A.J.W. ended 1929 with the introduction, at the Olympia Motor Cycle Show, of a range of five two-stroke Villiers engined lightweights with Albion three-speed gearboxes.
The design of the frame is of particular interest announced Motor Cycling in November 1929. The main portion of the frame is made from two malleable castings which run from the rear spindle to the front of the engine, one on either side. These are of D section until they reach the gearbox, where they get very much deeper and form a solid mounting for the crankcase and gearbox. These components serve as distance pieces between the two castings. The gearbox can be detached through a suitably sized square hole in the side of the casting and is held in position by two cross bolts running through longitudinal slots. A draw bolt is provided.
The rest of the frame is built up of ordinary tubes, tapered and using bolts instead of brazed lugs. A pair of long tubes run from the rear spindle to the top of the steering head, tapering all the way. Another pair run from a wide cross lug at the base of the head to the front of the main frame, getting nearer to one another towards the base. There are also twin seat tubes and a single rail connection from the bottom of the steering head to the cross lug under the saddle.
The frame of the saddle is attached in the ordinary way to a rearward extension of this under the tank rail. The steering head is long and has large triangular side webs, which support the cross lug at the base and in conjunction with the tapering down tubes, help to make the frame particularly free from whip.
The latest pattern Druid central spring fork is used with a steering damper and shock absorbers. The same forks are fitted on the cheapest utility model, but minus the damper and absorbers.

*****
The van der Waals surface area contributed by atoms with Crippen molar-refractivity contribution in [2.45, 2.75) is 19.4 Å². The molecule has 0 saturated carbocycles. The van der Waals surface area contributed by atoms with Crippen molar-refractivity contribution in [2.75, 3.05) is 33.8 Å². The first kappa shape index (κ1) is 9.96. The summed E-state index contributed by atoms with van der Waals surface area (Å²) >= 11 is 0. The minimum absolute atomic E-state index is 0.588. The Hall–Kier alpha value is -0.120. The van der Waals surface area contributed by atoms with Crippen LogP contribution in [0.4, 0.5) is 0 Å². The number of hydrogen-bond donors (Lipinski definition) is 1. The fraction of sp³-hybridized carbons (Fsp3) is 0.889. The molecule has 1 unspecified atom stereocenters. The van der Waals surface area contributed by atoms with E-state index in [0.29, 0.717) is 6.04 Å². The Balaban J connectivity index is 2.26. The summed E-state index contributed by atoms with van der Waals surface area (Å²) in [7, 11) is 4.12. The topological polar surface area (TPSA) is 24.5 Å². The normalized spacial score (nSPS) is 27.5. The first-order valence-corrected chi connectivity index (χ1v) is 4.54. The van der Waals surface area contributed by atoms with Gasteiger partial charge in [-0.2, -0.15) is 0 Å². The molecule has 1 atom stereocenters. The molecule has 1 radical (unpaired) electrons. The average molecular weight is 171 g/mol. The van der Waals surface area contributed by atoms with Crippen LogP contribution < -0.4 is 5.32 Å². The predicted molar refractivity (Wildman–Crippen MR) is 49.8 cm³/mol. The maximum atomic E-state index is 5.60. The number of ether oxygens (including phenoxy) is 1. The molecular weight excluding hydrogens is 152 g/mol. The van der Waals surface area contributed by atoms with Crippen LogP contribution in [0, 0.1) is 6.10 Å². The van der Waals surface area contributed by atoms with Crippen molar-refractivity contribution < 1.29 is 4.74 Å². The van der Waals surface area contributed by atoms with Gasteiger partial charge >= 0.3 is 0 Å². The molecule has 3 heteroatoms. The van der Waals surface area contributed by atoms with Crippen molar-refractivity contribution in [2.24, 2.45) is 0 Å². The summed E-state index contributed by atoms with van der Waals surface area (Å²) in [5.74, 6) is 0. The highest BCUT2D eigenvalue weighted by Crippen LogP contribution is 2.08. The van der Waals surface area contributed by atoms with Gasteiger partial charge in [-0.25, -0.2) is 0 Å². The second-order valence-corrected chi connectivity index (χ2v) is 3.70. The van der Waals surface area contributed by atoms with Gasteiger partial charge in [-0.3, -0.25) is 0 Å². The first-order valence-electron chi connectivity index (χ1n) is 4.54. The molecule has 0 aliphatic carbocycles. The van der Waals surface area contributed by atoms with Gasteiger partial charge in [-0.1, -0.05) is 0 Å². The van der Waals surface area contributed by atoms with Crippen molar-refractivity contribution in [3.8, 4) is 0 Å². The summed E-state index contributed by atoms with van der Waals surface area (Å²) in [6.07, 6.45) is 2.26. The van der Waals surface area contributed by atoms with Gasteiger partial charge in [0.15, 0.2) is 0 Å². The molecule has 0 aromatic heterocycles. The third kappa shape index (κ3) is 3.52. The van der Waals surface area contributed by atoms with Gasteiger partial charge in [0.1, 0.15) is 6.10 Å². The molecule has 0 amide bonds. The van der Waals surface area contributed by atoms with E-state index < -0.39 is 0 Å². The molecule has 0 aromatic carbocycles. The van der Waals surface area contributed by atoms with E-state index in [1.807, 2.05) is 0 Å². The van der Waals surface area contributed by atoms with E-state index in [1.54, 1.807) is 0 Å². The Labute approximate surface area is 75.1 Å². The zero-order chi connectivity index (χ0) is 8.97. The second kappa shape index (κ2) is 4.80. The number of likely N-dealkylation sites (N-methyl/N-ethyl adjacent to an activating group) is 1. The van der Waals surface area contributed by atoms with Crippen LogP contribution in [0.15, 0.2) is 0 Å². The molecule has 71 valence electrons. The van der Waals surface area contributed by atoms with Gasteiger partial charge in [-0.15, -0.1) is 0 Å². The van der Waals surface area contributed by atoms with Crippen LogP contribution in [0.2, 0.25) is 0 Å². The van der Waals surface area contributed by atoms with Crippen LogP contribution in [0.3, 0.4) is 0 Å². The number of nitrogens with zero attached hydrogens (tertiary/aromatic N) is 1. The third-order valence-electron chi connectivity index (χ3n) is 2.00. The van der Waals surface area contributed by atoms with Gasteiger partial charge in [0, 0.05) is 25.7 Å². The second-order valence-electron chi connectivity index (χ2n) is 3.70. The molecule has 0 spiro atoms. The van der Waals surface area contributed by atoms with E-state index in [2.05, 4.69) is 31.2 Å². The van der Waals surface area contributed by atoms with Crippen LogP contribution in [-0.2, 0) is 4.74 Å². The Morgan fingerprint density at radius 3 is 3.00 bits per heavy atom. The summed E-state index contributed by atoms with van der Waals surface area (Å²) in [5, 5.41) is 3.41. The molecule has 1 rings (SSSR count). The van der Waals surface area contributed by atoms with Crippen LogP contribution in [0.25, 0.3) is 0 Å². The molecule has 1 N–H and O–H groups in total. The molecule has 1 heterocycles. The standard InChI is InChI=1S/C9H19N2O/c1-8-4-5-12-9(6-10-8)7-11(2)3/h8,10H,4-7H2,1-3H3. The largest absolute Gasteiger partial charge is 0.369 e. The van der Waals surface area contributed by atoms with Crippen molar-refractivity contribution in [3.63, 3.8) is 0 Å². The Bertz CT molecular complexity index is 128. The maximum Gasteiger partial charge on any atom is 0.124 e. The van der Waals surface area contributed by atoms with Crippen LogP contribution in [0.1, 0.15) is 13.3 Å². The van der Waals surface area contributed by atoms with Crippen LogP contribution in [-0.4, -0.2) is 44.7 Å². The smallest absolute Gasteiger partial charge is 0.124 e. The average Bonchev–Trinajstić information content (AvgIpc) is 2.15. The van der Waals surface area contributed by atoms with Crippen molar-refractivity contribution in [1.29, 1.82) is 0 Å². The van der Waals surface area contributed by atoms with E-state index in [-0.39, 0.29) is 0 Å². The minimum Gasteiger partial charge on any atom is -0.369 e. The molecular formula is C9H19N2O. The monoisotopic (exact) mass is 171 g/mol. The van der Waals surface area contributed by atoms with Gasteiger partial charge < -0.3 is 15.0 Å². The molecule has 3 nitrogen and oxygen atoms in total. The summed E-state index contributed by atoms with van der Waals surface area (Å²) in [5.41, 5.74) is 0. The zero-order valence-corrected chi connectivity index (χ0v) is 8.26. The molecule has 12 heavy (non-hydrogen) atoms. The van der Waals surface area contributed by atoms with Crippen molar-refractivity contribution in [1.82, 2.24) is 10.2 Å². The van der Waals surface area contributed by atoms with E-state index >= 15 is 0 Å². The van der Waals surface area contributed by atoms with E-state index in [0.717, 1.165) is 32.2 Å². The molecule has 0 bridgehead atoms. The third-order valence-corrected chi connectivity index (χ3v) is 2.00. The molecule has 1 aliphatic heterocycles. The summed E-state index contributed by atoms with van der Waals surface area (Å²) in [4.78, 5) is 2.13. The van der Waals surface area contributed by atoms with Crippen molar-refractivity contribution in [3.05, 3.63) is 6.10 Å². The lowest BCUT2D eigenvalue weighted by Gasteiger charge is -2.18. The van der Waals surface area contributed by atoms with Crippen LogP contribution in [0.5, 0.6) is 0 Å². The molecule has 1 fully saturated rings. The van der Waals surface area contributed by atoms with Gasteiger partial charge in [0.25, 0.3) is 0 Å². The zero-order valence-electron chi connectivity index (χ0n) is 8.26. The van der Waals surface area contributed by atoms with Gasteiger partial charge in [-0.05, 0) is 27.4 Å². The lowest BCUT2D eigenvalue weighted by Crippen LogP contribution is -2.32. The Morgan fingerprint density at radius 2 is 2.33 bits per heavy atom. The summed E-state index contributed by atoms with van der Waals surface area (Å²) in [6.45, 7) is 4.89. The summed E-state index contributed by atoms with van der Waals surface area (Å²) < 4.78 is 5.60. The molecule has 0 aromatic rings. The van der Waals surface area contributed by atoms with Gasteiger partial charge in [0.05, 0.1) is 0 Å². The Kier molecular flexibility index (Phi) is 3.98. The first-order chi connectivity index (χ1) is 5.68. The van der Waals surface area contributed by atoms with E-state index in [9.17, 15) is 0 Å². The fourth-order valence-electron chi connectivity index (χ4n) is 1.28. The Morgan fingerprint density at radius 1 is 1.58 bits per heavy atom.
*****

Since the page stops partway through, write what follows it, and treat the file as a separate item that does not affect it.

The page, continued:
The petrol tanks hold both petrol and oil. They also have a Villiers sight feed mounted centrally between the two filler caps, and there is also a route card or map holder frame. As it is difficult to see the oil level through the filler cap a dip-stick is provided. On the 250cc and 350cc Silver Fox models the tank is 2ins wider than on the smaller Black Fox and Utility machines.
Foot rests are fully adjustable and mounted on a shaft running through the casting just behind the crankcase.
Hand adjustment is provided for both brakes. The drum sizes on the Utility are 5ins front and 6ins rear: all have water excluding flanges. The tyre size is 25inx3in. The Silver Fox models have Dunlop tyres. D-section 5in mudguards are used, and both chains have guards fitted.
On the Black Fox and Utility models the standard tank finish is nickel with a black side panel edged with a narrow red line. The Silver Fox models are similar but use chromium plating throughout.
For an extra charge of £3 these models can be supplied ready for competition work with upswept pipes, Petroflex tubing, sports tyres, number boards and non-inverted levers covered with rubber. The ground clearance is 5 ½ in. The top of the A.J.W. five model Two-Stroke range was the 346cc Silver Fox. It cost £39.
(Taken from an A.J.W. brochure)
This model had been specially introduced to meet the demand for a high class motor cycle fitted with new Villiers 346cc long-stroke engine. This was a particularly fine piece of work, and undoubtedly the best two-stroke unit on the market at the time. There was little doubt that such an excellent engine deserved be housed in a well-built and soundly constructed frame.